Last season Devil Rays prospect Jorge Cantu broke through in a big way, batting .286 with 28 home runs in just under 600 at-bats. That’s a considerable amount of power for a second-baseman as only Alfonso Soriano and Jeff Kent bested him in 2005. Let’s see if he’ll be able to repeat his breakout season and solidify himself as one of the top second-basemen.
Starting off with his walk percentage (BB%), he pretty much never walks. He actually had the 6th worst walk percentage of any player in baseball for the 2005 season. He swings at over 30% of the pitches out of the strike zone and 57% of all pitches, which makes him one of the most prolific swingers in all of baseball. Fortunately he doesn’t strike out all that much.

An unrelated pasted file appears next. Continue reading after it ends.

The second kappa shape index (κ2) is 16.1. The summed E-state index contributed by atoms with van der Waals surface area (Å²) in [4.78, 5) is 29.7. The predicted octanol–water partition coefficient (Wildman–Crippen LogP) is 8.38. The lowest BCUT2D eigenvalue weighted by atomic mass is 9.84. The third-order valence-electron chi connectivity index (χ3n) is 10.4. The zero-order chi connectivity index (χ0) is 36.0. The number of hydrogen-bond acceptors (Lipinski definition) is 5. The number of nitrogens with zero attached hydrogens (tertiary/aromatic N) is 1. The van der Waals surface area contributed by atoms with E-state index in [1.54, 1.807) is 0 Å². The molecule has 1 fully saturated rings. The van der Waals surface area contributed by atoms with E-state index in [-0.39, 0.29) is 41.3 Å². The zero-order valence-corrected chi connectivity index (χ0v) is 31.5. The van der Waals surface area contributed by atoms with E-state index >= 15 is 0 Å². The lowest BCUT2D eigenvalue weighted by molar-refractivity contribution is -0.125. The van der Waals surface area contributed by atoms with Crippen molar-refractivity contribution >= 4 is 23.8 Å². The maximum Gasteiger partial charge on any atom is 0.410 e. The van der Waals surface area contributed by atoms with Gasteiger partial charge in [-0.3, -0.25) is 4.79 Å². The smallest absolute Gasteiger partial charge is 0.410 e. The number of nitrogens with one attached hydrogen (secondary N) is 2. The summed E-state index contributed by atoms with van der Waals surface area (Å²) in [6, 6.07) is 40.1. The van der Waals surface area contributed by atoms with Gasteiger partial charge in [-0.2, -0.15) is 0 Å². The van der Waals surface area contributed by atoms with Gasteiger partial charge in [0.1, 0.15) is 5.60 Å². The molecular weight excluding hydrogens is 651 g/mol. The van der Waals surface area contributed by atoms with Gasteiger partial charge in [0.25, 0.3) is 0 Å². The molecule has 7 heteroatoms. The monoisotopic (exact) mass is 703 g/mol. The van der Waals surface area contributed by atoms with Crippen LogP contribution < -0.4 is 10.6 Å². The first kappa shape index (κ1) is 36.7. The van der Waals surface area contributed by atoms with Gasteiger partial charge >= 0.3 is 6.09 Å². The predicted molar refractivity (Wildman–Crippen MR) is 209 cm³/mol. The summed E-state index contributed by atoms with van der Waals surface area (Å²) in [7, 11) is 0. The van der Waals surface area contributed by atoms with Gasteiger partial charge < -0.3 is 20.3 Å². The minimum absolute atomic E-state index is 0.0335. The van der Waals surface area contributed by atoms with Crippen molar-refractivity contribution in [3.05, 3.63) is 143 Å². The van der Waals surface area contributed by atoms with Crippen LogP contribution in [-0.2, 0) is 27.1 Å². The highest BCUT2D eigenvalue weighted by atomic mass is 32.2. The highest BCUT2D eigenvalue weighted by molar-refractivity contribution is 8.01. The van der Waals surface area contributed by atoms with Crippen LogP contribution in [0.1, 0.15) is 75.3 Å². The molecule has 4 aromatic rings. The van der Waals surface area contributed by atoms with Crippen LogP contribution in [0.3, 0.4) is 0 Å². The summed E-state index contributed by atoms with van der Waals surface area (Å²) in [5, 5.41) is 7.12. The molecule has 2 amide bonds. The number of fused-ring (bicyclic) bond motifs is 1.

Most of his home runs came after the first two months of the season. In April and May, he hit 6 home runs, and in the following 4 months of the season he hit his other 22 home runs. His home runs per fly ball (HR/FB) stayed pretty steady the entire season, which means his new found power was the result of hitting more fly balls.
It looks like Cantu’s power is for real, but it’s not all good news. When he started hitting more fly balls, he became a more aggressive hitter. By the end of the season he was swinging at a whopping 37% of all balls out of the strike zone, a totally unacceptable number. If he wants to keep his batting average anywhere near the .286 it was last year, he must learn to lay off pitches he shouldn’t be swinging at. If he doesn’t, not only will his batting average dip, but I suspect his power will also take a hit as pitchers key in on his inability or unwillingness to differentiate strikes from balls.